In chapter II, "Hiring discrimination against transgender people: Evidence from a field experiment," co-authored with Per A. Andersson and Ali Ahmed and published 2020 in Labour Economics, we present the findings of a correspondence experiment that tested for hiring discrimination against transgender applicants. We found that transgender applicants were indeed discriminated against in hiring, but that there were some important nuances. For example, transgender men seemed to be discriminated against in male-dominated occupations because they were transgender and in female-dominated occupations because they were men. 

In chapter III, "Gender discrimination in hiring: An experimental reexamination of the Swedish case," co-authored with Ali Ahmed and Shantanu Khanna published 2021 in Plos One, we present the findings of a study that combined data from three previously published correspondence experiments. Although these experiments were originally designed to test other hypotheses, we used the data to test for gender discrimination in hiring. We found discrimination against males, largely driven by female-dominated occupations. 

In chapter IV, "An assessment of the correspondence testing methodology," I describe and analyze the methodology and ethics of correspondence tests. I do this by reviewing the 199 correspondence studies published between 2005 and 2020, focusing on methodological choices and the ethical implications of those choices.

Place, publisher, year, edition, pages
Linköping: Linköping University Electronic Press, 2022
Series
Linköping Studies in Arts and Sciences, ISSN 0282-9800 ; 832
Keywords
Discrimination, Job search, Labor demand, Labor supply, Field experiment, Correspondence test, Transgender people, Gender, Experimental design, Research ethics
National Category
Economics
Identifiers
urn:nbn:se:liu:diva-183732 (URN)10.3384/9789179292492 (DOI)9789179292485 (ISBN)9789179292492 (ISBN)
Public defence
2022-04-22, ACAS, A Building, Campus Valla, Linköping, 13:00 (English)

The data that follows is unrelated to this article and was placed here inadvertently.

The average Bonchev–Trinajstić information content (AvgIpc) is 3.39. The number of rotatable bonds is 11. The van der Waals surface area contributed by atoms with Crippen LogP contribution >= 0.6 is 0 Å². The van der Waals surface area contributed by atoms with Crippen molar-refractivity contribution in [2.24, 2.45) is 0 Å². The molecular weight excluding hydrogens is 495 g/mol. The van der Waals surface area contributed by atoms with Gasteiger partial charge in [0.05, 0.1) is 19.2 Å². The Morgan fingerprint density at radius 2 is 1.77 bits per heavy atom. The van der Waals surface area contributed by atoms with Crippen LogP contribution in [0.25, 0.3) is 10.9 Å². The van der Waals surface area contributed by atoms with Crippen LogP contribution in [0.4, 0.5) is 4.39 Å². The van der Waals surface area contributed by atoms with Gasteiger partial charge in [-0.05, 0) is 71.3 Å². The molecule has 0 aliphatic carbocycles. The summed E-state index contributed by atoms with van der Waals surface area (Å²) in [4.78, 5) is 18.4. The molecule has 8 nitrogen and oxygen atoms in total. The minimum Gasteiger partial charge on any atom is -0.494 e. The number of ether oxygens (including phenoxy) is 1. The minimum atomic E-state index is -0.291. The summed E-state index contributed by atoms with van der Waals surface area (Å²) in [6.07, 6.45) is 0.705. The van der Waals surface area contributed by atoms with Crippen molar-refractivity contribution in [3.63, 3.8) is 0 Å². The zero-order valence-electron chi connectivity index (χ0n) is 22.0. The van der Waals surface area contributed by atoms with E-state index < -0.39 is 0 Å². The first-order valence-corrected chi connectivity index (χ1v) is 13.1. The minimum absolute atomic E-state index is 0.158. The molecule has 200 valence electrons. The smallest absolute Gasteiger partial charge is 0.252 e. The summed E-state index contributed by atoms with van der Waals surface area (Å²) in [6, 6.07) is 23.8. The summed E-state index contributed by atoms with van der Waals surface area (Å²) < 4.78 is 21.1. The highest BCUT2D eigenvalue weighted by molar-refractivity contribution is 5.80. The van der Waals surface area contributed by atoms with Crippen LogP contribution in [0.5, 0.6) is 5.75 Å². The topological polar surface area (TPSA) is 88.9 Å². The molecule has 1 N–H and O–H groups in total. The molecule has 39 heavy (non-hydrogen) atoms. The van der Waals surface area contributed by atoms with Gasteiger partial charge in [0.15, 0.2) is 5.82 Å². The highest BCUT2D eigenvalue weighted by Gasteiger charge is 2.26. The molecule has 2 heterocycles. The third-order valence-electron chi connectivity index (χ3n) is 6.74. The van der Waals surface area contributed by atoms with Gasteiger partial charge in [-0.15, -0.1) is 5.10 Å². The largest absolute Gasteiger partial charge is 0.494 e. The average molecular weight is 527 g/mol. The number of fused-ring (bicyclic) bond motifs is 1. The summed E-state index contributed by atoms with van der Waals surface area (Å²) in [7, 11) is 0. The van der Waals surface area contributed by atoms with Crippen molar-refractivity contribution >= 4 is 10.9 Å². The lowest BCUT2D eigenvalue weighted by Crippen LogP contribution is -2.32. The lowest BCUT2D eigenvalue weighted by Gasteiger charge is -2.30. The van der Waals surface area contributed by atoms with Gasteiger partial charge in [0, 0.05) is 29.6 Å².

Opponent
Supervisors
Available from: 2022-03-21 Created: 2022-03-21 Last updated: 2022-03-21Bibliographically approved
2. Two Essays on the Economics of Discrimination: Ethnicity and Gender in the Labour Market and Welfare System
Open this publication in new window or tab >>Two Essays on the Economics of Discrimination: Ethnicity and Gender in the Labour Market and Welfare System
2024 (English)Licentiate thesis, comprehensive summary (Other academic)
Abstract [en]

This thesis covers two areas of the labour market not commonly studied in the context of discrimination: potential bias of job seekers against employers based on ethnicity and gender, and discrimination against employment seekers in the context of the unemployment insurance system. Utilizing survey experiments, both studies yield robust null results. Overall, these studies contribute to the understanding of discrimination dynamics in the labour market and welfare systems. Paper I shows that job seekers may not be motivated by discriminatory practices when seeking employment. However, more research is needed, and future work should be focused on natural experiments to prevent limitations similar to those in our study. Paper II highlights the importance of strict legal frameworks and of maintaining rigorous standards in public service delivery to mitigate discriminatory practices. 

Place, publisher, year, edition, pages
Linköping: Linköping University Electronic Press, 2024. p. 9
Series
Faculty of Arts and Sciences thesis, ISSN 1401-4637 ; 135
Keywords
Discrimination, Job search, Labour demand, Labour supply, Workers, Employers, Unemployment insurance, Welfare, Public administration, Decision-making
National Category
Economics
Identifiers
urn:nbn:se:liu:diva-202977 (URN)10.3384/9789180756525 (DOI)9789180756518 (ISBN)9789180756525 (ISBN)
Presentation
2024-05-20, Diana, A-Building, Campus Valla, Linköping, 13:15 (Swedish)
Opponent
Supervisors
Note

Funding: Swedish Unemployment Insurance Inspectorate

Available from: 2024-04-23 Created: 2024-04-23 Last updated: 2024-04-23Bibliographically approved